In Barton Zwiebach's *A First Course in String Theory*, in section 14.4, there's a fermion counting operator $(-1)^F$ which is supposed to give you $+1$ if the state is bosonic, or $-1$ if the state is fermionic. For a general state $\lambda$ he says

The eigenvalue of $(-1)^F$ on a state is equal to minus one times a sequence of factors of minus one, one for each fermionic oscillator that appears in the state.

This is probably a very trivial question, but is this extra minus one simply because the Neveu Schwarz ground state (the Neveu Schwarz vacuum) is *chosen* to be fermionic (and all states are constructed by applying appropriate creation operators on this fermionic vacuum)? Why is it conventionally chosen to be fermionic? At least the way Zwiebach has written, it looks like a choice.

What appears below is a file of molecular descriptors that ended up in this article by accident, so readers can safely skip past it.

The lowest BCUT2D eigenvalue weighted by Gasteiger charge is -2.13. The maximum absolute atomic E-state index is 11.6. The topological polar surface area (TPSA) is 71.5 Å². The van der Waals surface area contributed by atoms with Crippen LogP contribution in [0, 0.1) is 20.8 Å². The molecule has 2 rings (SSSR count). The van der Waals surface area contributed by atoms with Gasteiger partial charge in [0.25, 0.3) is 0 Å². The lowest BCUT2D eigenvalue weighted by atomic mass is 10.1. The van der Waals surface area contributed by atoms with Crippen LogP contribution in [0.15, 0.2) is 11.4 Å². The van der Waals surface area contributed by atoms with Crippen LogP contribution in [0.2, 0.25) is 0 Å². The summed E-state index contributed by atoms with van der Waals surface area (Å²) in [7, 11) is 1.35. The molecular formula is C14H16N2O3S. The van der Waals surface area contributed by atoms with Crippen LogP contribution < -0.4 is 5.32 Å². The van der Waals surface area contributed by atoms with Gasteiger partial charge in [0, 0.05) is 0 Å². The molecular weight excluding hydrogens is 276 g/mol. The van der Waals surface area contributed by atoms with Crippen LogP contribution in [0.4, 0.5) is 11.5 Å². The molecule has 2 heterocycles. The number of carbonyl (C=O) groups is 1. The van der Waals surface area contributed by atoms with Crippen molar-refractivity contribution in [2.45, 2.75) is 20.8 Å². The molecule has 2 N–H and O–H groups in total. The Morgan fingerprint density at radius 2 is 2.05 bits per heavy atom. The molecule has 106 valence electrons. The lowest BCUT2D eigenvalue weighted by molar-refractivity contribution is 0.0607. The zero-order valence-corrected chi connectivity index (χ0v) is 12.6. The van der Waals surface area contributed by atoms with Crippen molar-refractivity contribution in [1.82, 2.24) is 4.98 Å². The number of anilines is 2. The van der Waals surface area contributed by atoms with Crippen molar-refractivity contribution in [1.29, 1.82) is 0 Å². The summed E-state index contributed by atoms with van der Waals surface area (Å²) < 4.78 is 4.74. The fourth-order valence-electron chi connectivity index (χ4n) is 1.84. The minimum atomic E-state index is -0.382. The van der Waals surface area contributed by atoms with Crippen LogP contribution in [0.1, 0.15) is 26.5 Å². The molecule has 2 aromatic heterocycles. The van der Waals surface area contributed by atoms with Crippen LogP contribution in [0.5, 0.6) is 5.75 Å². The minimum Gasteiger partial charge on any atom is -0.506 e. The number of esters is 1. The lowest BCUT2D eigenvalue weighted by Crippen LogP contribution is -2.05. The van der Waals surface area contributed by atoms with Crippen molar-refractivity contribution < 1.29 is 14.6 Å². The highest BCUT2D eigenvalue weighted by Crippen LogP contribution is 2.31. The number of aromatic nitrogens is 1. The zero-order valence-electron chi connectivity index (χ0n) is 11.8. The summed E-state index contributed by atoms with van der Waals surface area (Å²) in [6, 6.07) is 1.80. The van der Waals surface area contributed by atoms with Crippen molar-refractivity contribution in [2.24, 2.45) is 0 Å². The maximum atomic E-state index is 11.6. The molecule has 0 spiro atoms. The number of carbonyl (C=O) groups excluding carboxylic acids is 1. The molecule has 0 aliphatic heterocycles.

This post imported from StackExchange Physics at 2015-03-10 12:56 (UTC), posted by SE-user leastaction